California Supreme Court Finds Trouble with Credit... - Other News

Advertising Disclosure

Credit-Land.com is an independent, advertising-supported web site. Credit-Land.com receives compensation from many credit card issuers whose offers appear on our site. Compensation from our advertising partners impacts how and where their products appear on our site, including, for example, the order in which they may appear within review lists. Credit-Land.com has not reviewed all available credit card offers in the marketplace.

Credit Card Applications » News » Other » California Supreme Court Finds Trouble with Credit Cards and Zip Codes

California Supreme Court Finds Trouble with Credit Cards and Zip Codes

Add to Favorites:
California Supreme Court Finds Trouble with Credit Cards and Zip Codes

If you slide your credit card in California to pay for a retail purchase, the Supreme Court of California has ruled that it is illegal for the retailer to ask for your zip code in conjunction with the transaction. Consumer advocates argued that retailers were collecting this information under false pretenses. Retailers countered that zip codes were collected to prevent credit card fraud. The issue is still open for debate in other states.

Marketing Purposes

Consumers say that big brand retailers are requiring them to provide their zip code when making credit card purchases. They say that the cashier is telling them that the zip code is needed to process the credit card. They believe that this is a lie and that in fact retailers are collecting the information for marketing purposes and that the data can be sold to other businesses.

Credit Card Fraud Prevention

Retailers, including Bed Bath & Beyond, Burlington Coat Factory, Gap and Kohl’s, say they collect zip codes with credit card purchases to verify that the cardholder is who they say they are. It is a common practice when processing credit card payments for the card processor to enter zip codes, names and even complete billing addresses in order to ensure that the credit card information matches the billing information that is on record with the credit card issuer. This is why consumers must enter all of this information when making an online credit card purchase.

It creates a win-win situation. It protects the retailers from processing fraudulent purchase transactions and it prevents the cardholder from having fraudulent purchases show up on their credit card statements. The 150 class-action lawsuits that are hitting the California courts, however, scream of something other than a win-win scenario.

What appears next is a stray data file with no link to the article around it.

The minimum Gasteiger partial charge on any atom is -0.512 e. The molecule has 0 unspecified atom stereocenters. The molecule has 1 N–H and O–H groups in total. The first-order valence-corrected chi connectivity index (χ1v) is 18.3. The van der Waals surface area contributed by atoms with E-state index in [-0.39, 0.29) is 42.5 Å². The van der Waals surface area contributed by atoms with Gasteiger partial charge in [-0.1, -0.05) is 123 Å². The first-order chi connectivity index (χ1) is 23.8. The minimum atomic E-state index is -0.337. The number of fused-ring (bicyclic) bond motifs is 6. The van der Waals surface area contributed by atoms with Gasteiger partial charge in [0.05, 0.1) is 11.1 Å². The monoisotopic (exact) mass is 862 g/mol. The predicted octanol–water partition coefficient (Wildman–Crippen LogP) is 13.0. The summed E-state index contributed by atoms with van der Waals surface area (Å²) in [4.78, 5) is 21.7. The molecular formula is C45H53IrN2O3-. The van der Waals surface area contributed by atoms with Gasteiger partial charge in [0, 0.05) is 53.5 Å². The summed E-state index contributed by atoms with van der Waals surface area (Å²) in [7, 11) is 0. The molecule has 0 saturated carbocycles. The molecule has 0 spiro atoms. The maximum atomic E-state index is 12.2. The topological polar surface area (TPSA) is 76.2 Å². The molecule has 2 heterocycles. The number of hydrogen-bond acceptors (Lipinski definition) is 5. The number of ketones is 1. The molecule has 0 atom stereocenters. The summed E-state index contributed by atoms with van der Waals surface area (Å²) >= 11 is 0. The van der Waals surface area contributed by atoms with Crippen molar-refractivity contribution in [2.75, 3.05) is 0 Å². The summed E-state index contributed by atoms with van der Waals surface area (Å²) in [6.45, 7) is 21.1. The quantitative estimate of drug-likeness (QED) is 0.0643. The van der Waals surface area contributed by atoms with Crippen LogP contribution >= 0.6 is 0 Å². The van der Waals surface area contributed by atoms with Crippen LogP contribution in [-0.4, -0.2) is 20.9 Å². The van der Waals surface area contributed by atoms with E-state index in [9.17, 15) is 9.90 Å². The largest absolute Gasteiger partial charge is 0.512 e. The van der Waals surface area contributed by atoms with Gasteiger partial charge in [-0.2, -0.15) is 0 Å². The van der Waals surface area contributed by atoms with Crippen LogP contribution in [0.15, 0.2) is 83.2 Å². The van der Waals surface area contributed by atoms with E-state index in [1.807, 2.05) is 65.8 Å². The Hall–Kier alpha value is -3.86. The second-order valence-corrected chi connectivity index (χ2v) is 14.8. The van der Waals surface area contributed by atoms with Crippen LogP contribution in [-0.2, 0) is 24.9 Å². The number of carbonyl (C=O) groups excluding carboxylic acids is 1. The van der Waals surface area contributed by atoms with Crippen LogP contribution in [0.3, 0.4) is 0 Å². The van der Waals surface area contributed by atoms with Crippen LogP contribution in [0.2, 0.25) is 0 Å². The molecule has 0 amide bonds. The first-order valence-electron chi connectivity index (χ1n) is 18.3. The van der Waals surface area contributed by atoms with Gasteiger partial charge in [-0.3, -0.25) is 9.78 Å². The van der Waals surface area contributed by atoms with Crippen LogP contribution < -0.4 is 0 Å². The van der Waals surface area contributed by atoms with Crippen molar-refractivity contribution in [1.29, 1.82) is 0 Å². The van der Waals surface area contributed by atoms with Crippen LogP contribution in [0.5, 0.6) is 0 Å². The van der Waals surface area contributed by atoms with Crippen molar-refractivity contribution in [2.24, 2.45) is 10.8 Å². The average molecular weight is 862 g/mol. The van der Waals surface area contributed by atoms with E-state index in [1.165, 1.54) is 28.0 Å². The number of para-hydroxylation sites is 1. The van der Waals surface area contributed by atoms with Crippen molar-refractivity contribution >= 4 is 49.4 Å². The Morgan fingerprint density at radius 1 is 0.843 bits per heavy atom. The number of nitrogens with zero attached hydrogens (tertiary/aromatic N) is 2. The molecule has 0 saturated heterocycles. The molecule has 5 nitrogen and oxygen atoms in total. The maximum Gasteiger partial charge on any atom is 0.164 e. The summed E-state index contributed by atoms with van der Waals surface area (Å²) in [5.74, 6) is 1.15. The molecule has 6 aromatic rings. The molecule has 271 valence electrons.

The Ruling

When the California Supreme Court ruled it was illegal for retailers to ask credit card users for their zip codes, it opened the floodgates for class-action litigation. Most legal professionals agree that the majority of the cases will be “unfounded” and get thrown out of court. Since marketing tactics often pit consumers up against retailers and businesses, it is not surprising that the argument is ensuing. The outcome, however, will leave one side without a cause.

Add to Favorites:

Related News:

Fewer Millennials Paying Attention to Finances

Posted: August 21, 2017

In 2015 more than half of Millennials were thinking about how to turn their financial goals into a reality, but in 2016 that number dropped to 37%, according to Navy Federal's 2017 Millennials and Their Money study. They also found that ... Continue reading
Debt Could Put a Damper on Romance

Posted: August 18, 2017

Does credit health factor into romance? The answer is yes, according to the new Chase Slate 2017 Credit Outlook survey. Carrying a lot of debt could be a deal breaker for some people, with 37% saying that it could make them think less of a ... Continue reading
Voting for Discover it Student Card Design

Posted: August 17, 2017

Discover is asking college students to weigh in on the new design for their Discover it Student Card, so from now until September 21, they can vote on their favorite design on Discover's website. To get the word out, they are running a ... Continue reading
Get the latest news, articles and expert advice delivered to your inbox. It's FREE.
Match Mile For Mile: We’ll match all the Miles you’ve earned at the end of your first year. For example, if you earn 30,000 Miles, you get 60,000 Miles.
For Excellent, Good Credit
You could turn $150 into $300 with Cashback Match™. Get a dollar-for-dollar match of all the cash back you’ve earned at the end of your first year, automatically.
For Excellent, Good Credit
No Annual Fee. See WebBank/Fingerhut Credit Account Terms.
For Bad Credit